SHERMAN OAKS (CBSLA) – Classically trained actor Max Julien, who became best known for playing a pimp named Goldie in the 1973 cult classic “The Mack” has died, his wife told The Hollywood Reporter.
He died at age 88 on New Year’s Day, which was also his birthday.READ MORE: LA County Confirms More Than 28,000 COVID Deaths; Reports Highest Number of Daily New Deaths Since April 2021
Julien’s wife, Arabella Chavers, told reporters she found his body early Saturday morning. The cause of death has not been determined.
“During Julien’s decades-long career, he was known for being bold, honest and straightforward,” his PR team said in a statement to TMZ. “He would live and speak his own truth both professionally and privately. He was thought of as a rare `man among men’.”
Comic book writer and producer David F. Walker remembered his friend in a post on Instgram.
“I met Max back in 1996,” Walker wrote. “He was a great human being, and we had so many amazing conversations. He was brilliant and hilarious and charismatic… R.I.P.”
“The Mack” was considered a stand out in the wave of 1970s films known as blaxploitation. Julien played an ex-con who becomes a big-time pimp in Oakland. He is assisted by his cohort Slim, who was played by actor-comedian Richard Pryor in one of his early film roles.READ MORE: Talk Radio Icon, Los Angeles Legend Michael Jackson Dies At 87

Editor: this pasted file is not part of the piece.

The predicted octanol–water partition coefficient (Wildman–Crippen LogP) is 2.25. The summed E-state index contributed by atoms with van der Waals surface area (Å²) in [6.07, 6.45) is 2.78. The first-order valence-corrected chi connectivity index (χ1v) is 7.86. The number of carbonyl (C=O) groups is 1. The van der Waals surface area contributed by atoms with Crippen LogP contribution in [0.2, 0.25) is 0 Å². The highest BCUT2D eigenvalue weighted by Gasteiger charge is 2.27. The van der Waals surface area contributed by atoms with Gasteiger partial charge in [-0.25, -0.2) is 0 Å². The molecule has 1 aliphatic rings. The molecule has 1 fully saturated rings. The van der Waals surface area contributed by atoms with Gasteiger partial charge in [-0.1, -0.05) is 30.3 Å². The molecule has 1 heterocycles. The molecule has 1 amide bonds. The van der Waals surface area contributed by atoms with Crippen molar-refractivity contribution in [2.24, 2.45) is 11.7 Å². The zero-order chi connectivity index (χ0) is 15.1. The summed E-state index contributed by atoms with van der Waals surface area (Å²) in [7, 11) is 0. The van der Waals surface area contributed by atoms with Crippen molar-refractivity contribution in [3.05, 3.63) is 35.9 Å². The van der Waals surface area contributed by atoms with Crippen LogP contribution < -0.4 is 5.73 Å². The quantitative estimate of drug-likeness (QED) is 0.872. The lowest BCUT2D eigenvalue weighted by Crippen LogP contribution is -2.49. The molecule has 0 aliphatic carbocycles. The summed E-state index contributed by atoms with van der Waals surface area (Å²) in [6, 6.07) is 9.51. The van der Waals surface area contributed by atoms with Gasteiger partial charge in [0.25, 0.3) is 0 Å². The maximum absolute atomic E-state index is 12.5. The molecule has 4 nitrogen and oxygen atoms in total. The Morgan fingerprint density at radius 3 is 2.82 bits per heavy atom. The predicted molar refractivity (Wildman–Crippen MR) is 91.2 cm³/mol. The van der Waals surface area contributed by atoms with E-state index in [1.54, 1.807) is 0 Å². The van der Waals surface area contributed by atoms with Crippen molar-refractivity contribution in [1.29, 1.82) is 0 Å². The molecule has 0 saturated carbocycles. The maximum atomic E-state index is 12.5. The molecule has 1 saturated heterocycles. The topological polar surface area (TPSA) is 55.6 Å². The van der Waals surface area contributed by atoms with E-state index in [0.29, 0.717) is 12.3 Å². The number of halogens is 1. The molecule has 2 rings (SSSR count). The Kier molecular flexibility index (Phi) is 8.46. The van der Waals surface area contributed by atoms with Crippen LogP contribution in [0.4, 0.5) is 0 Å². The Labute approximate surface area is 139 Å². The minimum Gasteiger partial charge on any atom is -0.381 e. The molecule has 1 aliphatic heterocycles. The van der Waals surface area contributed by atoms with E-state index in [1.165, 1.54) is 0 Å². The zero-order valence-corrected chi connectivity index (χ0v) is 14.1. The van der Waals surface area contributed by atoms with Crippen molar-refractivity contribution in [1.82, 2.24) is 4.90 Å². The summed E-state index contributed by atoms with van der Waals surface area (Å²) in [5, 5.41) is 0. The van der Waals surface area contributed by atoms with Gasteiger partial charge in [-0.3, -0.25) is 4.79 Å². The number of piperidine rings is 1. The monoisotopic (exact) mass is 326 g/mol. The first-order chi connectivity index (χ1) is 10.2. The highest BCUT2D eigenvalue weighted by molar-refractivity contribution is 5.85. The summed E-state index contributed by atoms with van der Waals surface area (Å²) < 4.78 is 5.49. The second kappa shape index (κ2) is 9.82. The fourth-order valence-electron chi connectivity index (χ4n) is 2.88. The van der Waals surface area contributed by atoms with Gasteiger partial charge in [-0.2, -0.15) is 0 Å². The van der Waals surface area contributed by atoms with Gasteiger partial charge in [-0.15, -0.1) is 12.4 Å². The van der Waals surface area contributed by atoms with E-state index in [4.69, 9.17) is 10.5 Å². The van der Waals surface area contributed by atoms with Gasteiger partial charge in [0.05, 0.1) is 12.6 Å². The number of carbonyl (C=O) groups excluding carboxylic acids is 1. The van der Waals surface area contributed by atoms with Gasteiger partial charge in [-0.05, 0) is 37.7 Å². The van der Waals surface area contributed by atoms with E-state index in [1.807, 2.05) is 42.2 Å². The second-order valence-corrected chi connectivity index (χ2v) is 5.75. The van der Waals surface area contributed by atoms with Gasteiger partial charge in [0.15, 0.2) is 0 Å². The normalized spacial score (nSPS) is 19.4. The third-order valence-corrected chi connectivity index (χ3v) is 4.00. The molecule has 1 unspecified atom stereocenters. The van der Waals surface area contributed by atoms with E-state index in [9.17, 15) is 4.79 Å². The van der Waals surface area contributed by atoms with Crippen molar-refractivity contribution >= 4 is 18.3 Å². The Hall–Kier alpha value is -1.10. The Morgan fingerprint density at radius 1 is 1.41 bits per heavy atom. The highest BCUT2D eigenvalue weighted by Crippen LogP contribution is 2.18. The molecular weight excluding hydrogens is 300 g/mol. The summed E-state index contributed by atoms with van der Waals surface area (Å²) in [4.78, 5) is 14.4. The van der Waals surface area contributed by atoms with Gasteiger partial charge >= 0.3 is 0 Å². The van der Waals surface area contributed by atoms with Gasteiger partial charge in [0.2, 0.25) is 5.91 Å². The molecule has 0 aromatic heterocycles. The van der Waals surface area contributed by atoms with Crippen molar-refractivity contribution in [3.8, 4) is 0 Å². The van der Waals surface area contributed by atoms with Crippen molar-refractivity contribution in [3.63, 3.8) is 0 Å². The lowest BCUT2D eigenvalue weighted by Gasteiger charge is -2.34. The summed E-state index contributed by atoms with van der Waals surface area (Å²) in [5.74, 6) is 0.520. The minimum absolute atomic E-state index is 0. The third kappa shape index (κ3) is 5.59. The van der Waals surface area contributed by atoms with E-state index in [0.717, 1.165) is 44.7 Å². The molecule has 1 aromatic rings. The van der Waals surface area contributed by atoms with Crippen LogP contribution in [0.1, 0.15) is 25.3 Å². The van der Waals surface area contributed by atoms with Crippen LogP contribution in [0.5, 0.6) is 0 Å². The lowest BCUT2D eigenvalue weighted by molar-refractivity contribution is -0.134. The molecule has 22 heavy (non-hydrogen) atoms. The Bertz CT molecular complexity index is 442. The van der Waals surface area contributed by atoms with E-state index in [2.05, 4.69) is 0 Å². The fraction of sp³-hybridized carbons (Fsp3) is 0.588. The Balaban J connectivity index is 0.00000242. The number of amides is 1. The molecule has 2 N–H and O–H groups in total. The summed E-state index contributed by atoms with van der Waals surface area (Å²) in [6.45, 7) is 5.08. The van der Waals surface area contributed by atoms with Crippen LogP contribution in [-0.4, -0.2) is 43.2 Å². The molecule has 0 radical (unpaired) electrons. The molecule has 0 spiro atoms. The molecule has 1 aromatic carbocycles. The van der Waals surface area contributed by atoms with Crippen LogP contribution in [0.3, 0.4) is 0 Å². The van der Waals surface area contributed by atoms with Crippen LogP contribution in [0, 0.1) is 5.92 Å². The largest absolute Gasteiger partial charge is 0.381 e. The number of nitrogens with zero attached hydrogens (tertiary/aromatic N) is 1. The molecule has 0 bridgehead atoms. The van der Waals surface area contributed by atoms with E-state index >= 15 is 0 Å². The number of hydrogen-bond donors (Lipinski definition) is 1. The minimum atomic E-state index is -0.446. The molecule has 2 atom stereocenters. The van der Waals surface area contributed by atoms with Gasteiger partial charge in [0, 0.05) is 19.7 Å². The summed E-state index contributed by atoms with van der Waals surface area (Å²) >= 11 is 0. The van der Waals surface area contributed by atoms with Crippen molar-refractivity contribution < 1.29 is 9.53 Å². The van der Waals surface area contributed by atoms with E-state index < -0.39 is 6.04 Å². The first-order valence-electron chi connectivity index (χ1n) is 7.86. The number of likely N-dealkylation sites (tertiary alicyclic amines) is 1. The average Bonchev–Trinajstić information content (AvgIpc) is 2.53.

Director Quentin Tarantino counted himself among the film’s fans writing that “Even including its flaws, `The Mack’ is the best and most memorable crime picture of the whole blaxploitation genre.”
Lines from the film have been sampled in hip hop songs by several rappers including Snoop Dogg, Raekwon, Mobb Deep, LL Cool J and Public Enemy.
Julien was born in Washington, D.C. and began his career in off-Broadway productions and doing Shakespeare in the Park for noted theater producer Joseph Papp.
He later scored supporting roles in the films “Psych-Out” with Jack Nicholson and “Getting Straight” with Candice Bergen along with guest appearances on TV shows including “The Mod Squad” and “The Name of the Game.”
Julien also co-wrote and produced the 1973 film “Cleopatra Jones” and the 1974 western “Thomasine & Bushrod,” in which he also starred.
He was also a noted sculptor and fashion designer.MORE NEWS: 'We're Paying The Price As Consumers,' Union Pacific Rep Says Of Increased Train Robberies In LA
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